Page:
According to the DI, he interviewed Mr. Ryan Taylor, Applicant's co-owner, who stated he had two and one half years of law enforcement experience and that its manager, Ms. Mellissa Jones, was a retired police officer with twenty years of law enforcement experience. Id. However, Mr. Taylor “provided no evidence that any of its employees and/or owners possessed any ability or experience [in] training * * * canines for drug detection.” Id. (citing 21 CFR 1301.18(a)(1)(iii)). The DI also found Applicant's protocols to be deficient in that they did not explain how Applicant would screen its potential customers to ensure that it was not providing services to drug dealers. Id.
Under the Controlled Substances Act (CSA), a canine handler is deemed to be a researcher and is subject to the registration and licensing requirements of section 303(f), 21 U.S.C. 823(f). See Angelos Michalatos d/b/a Contraband Searches and Investigations, 54 FR 48161 (1989) (applying registration standards of 21 U.S.C. 823(f) to canine handlers); see also 21 U.S.C. 802(21) (“The term `practitioner' means * * * [an] other person licensed, registered, or otherwise permitted, by the United States or the jurisdiction in which he practices or does research, to distribute, * * * conduct research with respect to, * * * or use in teaching or chemical analysis, a controlled substance in the course of professional practice or research.”). Likewise, section 823(f) imposes, as a condition of obtaining a registration under this provision, that the applicant must be currently authorized to handle controlled substances under the laws of the State in which it performs such activities. See 21 U.S.C. 823(f) (“The Attorney General shall register practitioners * * * to * * * conduct research with controlled substances * * * if the applicant is authorized to * * * conduct research with respect to controlled substances under the laws of the State in which he practices.”); see also id. § 824(a)(3) (authorizing revocation of a registration “upon a finding that the registrant * * * has had his State license or registration suspended [or] revoked * * * and is no longer authorized by State law to engage in the * * * distribution [or] dispensing of controlled substances”). See Michalatos, 54 FR at 48161; see also Robert G. Crummie, 76 FR 71369 (2011); David W. Wang, 72 FR 54297 (2007).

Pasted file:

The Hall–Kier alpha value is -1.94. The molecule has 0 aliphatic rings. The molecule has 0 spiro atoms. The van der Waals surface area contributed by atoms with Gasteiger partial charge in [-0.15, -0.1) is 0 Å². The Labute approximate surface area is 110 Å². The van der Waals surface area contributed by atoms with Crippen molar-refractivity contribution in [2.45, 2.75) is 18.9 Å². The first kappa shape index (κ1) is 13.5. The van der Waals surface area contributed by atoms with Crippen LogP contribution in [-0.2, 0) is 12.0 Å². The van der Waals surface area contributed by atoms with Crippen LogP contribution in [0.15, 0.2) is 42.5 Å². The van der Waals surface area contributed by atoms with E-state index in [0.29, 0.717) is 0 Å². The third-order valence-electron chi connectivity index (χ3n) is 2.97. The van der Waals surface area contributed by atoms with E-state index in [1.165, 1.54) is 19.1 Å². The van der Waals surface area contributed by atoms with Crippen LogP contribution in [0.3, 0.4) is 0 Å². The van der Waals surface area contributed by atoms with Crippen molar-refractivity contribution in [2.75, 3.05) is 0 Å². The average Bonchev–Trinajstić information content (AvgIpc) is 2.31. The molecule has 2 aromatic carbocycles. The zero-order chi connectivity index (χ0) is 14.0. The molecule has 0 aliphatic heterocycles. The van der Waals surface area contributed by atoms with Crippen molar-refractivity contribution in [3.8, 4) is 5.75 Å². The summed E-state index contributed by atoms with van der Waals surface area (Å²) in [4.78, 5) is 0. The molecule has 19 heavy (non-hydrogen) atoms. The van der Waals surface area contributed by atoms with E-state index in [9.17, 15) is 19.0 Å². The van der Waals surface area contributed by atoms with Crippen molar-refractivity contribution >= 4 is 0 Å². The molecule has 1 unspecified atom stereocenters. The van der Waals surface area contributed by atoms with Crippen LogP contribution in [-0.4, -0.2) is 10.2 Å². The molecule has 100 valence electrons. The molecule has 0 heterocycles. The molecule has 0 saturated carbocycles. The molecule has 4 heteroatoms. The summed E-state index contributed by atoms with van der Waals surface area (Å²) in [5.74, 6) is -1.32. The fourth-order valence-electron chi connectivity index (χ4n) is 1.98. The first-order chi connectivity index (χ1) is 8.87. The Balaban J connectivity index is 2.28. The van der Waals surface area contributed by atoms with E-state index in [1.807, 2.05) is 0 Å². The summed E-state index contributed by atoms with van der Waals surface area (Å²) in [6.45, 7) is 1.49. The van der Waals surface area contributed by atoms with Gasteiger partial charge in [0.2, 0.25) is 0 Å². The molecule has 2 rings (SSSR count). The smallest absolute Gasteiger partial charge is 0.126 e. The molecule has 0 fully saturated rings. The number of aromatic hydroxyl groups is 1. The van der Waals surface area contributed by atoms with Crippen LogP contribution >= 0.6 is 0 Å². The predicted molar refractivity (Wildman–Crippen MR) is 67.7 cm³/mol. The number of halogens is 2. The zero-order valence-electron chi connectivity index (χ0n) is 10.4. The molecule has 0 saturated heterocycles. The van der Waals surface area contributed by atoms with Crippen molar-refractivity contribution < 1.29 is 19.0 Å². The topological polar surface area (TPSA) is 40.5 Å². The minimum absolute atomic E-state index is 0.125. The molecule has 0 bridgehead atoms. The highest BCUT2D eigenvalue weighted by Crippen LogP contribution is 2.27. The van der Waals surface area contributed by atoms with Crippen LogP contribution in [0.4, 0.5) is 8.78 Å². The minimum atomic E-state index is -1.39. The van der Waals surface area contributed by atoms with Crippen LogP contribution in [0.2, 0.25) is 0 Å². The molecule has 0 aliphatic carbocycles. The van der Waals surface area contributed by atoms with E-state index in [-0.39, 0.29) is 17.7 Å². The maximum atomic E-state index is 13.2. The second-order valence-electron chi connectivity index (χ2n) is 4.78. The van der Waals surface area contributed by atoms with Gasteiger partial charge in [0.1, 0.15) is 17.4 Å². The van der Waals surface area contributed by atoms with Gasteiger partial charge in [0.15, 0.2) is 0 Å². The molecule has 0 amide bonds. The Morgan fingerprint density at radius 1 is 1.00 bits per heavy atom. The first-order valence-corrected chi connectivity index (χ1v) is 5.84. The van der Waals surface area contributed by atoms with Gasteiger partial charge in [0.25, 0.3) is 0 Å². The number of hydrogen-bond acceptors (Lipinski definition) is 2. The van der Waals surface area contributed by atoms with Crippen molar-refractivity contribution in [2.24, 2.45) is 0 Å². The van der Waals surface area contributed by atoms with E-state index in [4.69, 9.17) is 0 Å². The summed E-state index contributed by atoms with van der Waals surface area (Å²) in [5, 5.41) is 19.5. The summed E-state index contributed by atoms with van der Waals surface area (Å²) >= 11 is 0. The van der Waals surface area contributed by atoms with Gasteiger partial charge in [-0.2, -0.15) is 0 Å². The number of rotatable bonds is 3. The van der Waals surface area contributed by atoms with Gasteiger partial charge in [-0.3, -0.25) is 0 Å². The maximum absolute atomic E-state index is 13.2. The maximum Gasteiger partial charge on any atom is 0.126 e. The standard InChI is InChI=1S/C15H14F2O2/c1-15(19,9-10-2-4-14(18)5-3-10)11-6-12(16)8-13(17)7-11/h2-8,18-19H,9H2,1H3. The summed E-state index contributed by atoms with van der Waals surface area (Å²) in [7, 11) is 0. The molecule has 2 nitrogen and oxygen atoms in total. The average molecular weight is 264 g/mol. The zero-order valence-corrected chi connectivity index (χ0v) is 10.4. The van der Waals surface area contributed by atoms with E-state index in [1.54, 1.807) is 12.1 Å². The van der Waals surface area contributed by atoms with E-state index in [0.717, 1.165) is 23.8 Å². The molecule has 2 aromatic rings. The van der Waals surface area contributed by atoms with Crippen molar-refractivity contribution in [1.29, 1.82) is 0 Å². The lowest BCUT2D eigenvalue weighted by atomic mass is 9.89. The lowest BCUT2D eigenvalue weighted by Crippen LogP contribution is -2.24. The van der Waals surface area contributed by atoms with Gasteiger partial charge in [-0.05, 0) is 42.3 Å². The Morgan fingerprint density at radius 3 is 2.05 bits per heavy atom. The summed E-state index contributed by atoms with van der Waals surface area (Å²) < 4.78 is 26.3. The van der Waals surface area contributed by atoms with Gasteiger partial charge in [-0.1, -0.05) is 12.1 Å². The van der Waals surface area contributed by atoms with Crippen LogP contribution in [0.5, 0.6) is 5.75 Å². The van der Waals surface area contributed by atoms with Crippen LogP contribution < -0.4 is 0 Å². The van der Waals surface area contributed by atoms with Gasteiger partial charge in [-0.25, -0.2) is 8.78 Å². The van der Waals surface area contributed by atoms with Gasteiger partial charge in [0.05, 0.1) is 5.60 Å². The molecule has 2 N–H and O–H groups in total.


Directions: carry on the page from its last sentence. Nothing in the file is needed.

Under Texas law, “a person who is not a registrant may not manufacture, distribute, prescribe, possess, analyze, or dispense a controlled substance in th[at] State.” Tex. Health & Safety Code § 481.061(a).
Because Applicant does not possess authority under Texas law to handle controlled substances, it therefore does not meet a threshold requirement for obtaining a registration as a researcher under the CSA.
See 21 U.S.C. 802(21) & 823(f). Accordingly, Respondent's application will be denied.
Pursuant to the authority vested in me by 21 U.S.C. 823(f), as well as 28 CFR 0.100(b), I order that the application of Southwest K-9 for a DEA Certificate of Registration as a Canine Handler/Researcher, be, and it hereby is, denied. This Order is effective March 1, 2012.
Dated: January 19, 2012.
Michele M. Leonhart,
[FR Doc. 2012-1976 Filed 1-30-12; 8:45 am]